Democracy & Technology Blog Scope and complexity of net neutrality proposals at issue

Yesterday the FCC received further public comment on two issues in the Open Internet (aka net neutrality) proceeding: (1) the relationship between open Internet protections and services that are provided over the same last-mile facilities as broadband Internet access service (“specialized services”) and (2) the application of open Internet rules to mobile wireless Internet access services, which have unique characteristics related to technology, associated application and device markets, and consumer usage.
Basically, the first issue can be summarized as follows: the FCC wants to regulate broadband Internet access services, but has tried to carve out innovative future services because it does not want to be subject to the criticism that regulation would likely inhibit innovation. It is clear the FCC now realizes there is significant overlap between broadband Internet access services and “specialized” services, and that it cannot tightly and effectively regulate one without the other.
In terms of the second issue, the FCC is struggling to come up with a compelling case for regulating mobile wireless broadband services, particularly in light of the recent Google-Verizon joint policy proposal, which specifically “would not now apply most of the wireline principles to wireless, except for the transparency requirement.”
My comments are here. They contain the following conclusion:

With respect to specialized services, it is probably impossible for the Commission to prevent broadband providers – in the Commission’s words – from “bypassing open Internet protections,” “supplanting the open Internet” or engaging in “anti-competitive conduct” without resorting to heavy-handed regulation, which most observers agree would jeopardize jobs and inhibit investment in advanced networks. The logical conclusion is for the Commission to resist the temptation to regulate.
Broadband providers already have an economic incentive to provide fast, reliable access to the most appealing content, applications and services the Internet has to offer – whether it’s theirs or someone else’s. Previous attempts to create “walled gardens” online have failed not because a regulator objected but because consumers weren’t interested.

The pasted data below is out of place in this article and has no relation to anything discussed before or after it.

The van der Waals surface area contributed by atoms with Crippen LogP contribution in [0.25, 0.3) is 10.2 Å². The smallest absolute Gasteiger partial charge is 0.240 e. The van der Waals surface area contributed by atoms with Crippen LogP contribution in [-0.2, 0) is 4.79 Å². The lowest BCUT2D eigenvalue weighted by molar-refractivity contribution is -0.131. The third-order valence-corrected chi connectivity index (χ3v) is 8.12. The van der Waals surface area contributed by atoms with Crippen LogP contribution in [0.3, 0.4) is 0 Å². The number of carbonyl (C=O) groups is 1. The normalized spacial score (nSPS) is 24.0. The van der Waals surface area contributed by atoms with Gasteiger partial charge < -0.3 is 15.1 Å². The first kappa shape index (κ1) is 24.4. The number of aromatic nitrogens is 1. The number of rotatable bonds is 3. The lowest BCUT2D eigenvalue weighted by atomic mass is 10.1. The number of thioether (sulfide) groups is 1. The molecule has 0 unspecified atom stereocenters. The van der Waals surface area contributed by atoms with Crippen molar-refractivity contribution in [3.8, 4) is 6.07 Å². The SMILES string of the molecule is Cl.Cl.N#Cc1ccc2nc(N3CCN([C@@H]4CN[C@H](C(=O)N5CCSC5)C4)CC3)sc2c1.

If broadband vendors do try to discriminate against unaffiliated content, application and service providers for selfish purposes, they will likely face an antitrust probe.
Mobile wireless providers must retain maximum flexibility to manage their networks in light of the unique challenges they face in terms of variations in signal quality, unpredictable loading in cell sites and much lower overall network capacity.
In the case of both wireline and wireless providers of broadband Internet access, the best thing the Commission can do is maintain current incentives for private investment in additional network capacity and free up more spectrum for wireless broadband services.

Hance Haney

Director and Senior Fellow of the Technology & Democracy Project
Hance Haney served as Director and Senior Fellow of the Technology & Democracy Project at the Discovery Institute, in Washington, D.C. Haney spent ten years as an aide to former Senator Bob Packwood (OR), and advised him in his capacity as chairman of the Senate Communications Subcommittee during the deliberations leading to the Telecommunications Act of 1996. He subsequently held various positions with the United States Telecom Association and Qwest Communications. He earned a B.A. in history from Willamette University and a J.D. from Lewis and Clark Law School in Portland, Oregon.